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Our Inhabited Heliosphere: The Implications of Stellar Motion through Galactic Interstellar Clouds On Planetary Atmospheres

Presentation #1215 in the session “Open Engagement Session C”.

Published onMar 17, 2021
Our Inhabited Heliosphere: The Implications of Stellar Motion through Galactic Interstellar Clouds On Planetary Atmospheres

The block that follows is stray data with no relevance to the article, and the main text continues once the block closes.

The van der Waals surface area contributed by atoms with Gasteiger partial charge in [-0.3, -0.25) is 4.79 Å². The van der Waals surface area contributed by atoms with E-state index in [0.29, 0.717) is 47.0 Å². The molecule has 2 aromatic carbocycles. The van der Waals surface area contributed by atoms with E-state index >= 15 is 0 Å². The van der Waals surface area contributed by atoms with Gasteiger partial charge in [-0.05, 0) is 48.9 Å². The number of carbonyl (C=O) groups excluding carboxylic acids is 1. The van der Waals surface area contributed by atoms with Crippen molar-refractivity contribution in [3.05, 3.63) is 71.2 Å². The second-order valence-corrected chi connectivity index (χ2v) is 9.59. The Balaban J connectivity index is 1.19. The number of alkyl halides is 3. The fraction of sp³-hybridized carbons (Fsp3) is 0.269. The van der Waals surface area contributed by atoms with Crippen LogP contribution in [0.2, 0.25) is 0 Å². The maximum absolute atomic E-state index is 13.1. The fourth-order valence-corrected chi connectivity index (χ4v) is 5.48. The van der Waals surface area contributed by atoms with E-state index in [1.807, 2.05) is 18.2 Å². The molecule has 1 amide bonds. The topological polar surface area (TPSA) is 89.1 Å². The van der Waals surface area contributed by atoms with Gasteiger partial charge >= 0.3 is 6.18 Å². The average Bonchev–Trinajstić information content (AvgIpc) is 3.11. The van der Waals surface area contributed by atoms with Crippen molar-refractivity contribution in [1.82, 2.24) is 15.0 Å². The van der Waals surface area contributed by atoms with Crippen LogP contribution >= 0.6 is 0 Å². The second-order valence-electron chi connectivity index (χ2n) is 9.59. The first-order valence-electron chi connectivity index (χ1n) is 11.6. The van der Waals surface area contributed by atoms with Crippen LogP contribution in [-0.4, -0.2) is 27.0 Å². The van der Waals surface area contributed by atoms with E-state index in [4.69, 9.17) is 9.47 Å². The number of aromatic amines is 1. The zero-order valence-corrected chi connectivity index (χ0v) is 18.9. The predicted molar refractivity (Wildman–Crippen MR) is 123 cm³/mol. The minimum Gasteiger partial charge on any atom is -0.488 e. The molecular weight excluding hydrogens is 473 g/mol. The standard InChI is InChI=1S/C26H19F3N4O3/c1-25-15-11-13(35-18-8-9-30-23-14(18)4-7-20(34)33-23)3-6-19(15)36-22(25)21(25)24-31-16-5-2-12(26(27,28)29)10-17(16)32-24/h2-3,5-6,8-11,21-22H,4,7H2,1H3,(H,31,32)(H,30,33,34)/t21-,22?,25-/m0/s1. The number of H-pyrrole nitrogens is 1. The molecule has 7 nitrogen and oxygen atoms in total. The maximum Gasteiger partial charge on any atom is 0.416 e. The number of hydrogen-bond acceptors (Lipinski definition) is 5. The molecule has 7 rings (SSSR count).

The Sun is currently moving through a rich and complex suite of partially ionized, warm, interstellar clouds. An interface, dictated by pressure balance, magnetic fields, and charge exchange, signifies the interaction between a outward moving stellar wind and the inward force of the surrounding local interstellar medium (LISM). As stars and the ISM each comprise roughly half of the luminous matter in galaxies, these interactions are ubiquitous. The interaction is also dynamic. While stellar wind strengths change slowly, at least during the main sequence, the density of interstellar clouds ranges by more than six orders of magnitude. The implication is that the solar heliosphere and stellar astrospheres are permanent features of planetary systems and are constantly changing. The stellar magnetic field and particle interactions can lead to a filtering of low and high-energy (i.e., cosmic rays) particles. The particles that make it through the filter can be deposited in the atmospheres and on the surfaces of planets in the system. Therefore, the galactic interstellar environment, and the resulting interface with the star, can potentially have an influence on the habitability of a planet. This is a refined and planetary system specific version of the galactic habitable zone paradigm. I will discuss work to measure and model the morphology and physical properties of the LISM. These clouds reside in our immediate cosmic neighborhood, within 20 pc. This same volume contains several detected astrospheres and the nearest and most favorable exoplanetary systems with planets in habitable zone orbits. I will also discuss the the influence the LISM has on observations to characterize the atmospheres of exoplanets. Finally, I will present results of a project to observe the interstellar environment that the Sun traversed in its most recent past (e.g., within the last 5 Myr) and evaluate the corresponding impact on our historical heliosphere. While perhaps not a primary driver of habitability in general, it is worth exploring the impact of these planetary system-ISM interactions, and identifying extreme systems where it may have a significant influence on habitability.


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